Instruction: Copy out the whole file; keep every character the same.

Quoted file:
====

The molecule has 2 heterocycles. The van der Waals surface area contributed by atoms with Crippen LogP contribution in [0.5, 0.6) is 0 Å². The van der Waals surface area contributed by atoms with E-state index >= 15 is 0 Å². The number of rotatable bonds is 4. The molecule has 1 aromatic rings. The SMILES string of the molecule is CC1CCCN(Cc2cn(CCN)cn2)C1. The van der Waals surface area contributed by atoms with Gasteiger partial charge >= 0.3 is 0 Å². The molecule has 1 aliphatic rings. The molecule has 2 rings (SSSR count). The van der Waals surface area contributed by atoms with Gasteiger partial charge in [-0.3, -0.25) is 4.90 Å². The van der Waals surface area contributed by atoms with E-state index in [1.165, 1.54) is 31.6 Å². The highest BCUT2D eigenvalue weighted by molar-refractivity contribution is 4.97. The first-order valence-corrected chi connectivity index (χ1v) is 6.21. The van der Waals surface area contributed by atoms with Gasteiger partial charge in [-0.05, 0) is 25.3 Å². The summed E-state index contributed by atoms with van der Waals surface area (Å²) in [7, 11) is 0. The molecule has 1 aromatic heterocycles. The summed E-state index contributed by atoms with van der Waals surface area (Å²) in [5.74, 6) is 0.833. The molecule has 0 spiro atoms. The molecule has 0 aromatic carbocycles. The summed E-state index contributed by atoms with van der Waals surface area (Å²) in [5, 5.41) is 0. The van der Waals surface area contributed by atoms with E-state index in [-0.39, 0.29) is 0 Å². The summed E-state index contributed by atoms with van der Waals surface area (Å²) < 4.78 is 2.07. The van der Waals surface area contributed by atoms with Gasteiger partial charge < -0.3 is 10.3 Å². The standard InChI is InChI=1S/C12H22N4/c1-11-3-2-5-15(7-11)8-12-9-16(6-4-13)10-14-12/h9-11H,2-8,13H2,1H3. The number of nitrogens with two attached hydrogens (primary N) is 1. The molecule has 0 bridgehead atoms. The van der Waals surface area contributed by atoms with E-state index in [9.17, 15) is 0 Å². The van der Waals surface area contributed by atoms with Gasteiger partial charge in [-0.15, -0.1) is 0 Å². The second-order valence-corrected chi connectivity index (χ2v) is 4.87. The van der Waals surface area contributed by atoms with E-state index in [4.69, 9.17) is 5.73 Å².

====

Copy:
The molecule has 2 heterocycles. The van der Waals surface area contributed by atoms with Crippen LogP contribution in [0.5, 0.6) is 0 Å². The van der Waals surface area contributed by atoms with E-state index >= 15 is 0 Å². The number of rotatable bonds is 4. The molecule has 1 aromatic rings. The SMILES string of the molecule is CC1CCCN(Cc2cn(CCN)cn2)C1. The van der Waals surface area contributed by atoms with Gasteiger partial charge >= 0.3 is 0 Å². The molecule has 1 aliphatic rings. The molecule has 2 rings (SSSR count). The van der Waals surface area contributed by atoms with Gasteiger partial charge in [-0.3, -0.25) is 4.90 Å². The van der Waals surface area contributed by atoms with E-state index in [1.165, 1.54) is 31.6 Å². The highest BCUT2D eigenvalue weighted by molar-refractivity contribution is 4.97. The first-order valence-corrected chi connectivity index (χ1v) is 6.21. The van der Waals surface area contributed by atoms with Gasteiger partial charge in [-0.05, 0) is 25.3 Å². The summed E-state index contributed by atoms with van der Waals surface area (Å²) in [7, 11) is 0. The molecule has 1 aromatic heterocycles. The summed E-state index contributed by atoms with van der Waals surface area (Å²) in [5.74, 6) is 0.833. The molecule has 0 spiro atoms. The molecule has 0 aromatic carbocycles. The summed E-state index contributed by atoms with van der Waals surface area (Å²) in [5, 5.41) is 0. The van der Waals surface area contributed by atoms with E-state index in [-0.39, 0.29) is 0 Å². The summed E-state index contributed by atoms with van der Waals surface area (Å²) < 4.78 is 2.07. The van der Waals surface area contributed by atoms with Gasteiger partial charge < -0.3 is 10.3 Å². The standard InChI is InChI=1S/C12H22N4/c1-11-3-2-5-15(7-11)8-12-9-16(6-4-13)10-14-12/h9-11H,2-8,13H2,1H3. The number of nitrogens with two attached hydrogens (primary N) is 1. The molecule has 0 bridgehead atoms. The van der Waals surface area contributed by atoms with E-state index in [9.17, 15) is 0 Å². The van der Waals surface area contributed by atoms with Gasteiger partial charge in [-0.15, -0.1) is 0 Å². The second-order valence-corrected chi connectivity index (χ2v) is 4.87. The van der Waals surface area contributed by atoms with E-state index in [4.69, 9.17) is 5.73 Å².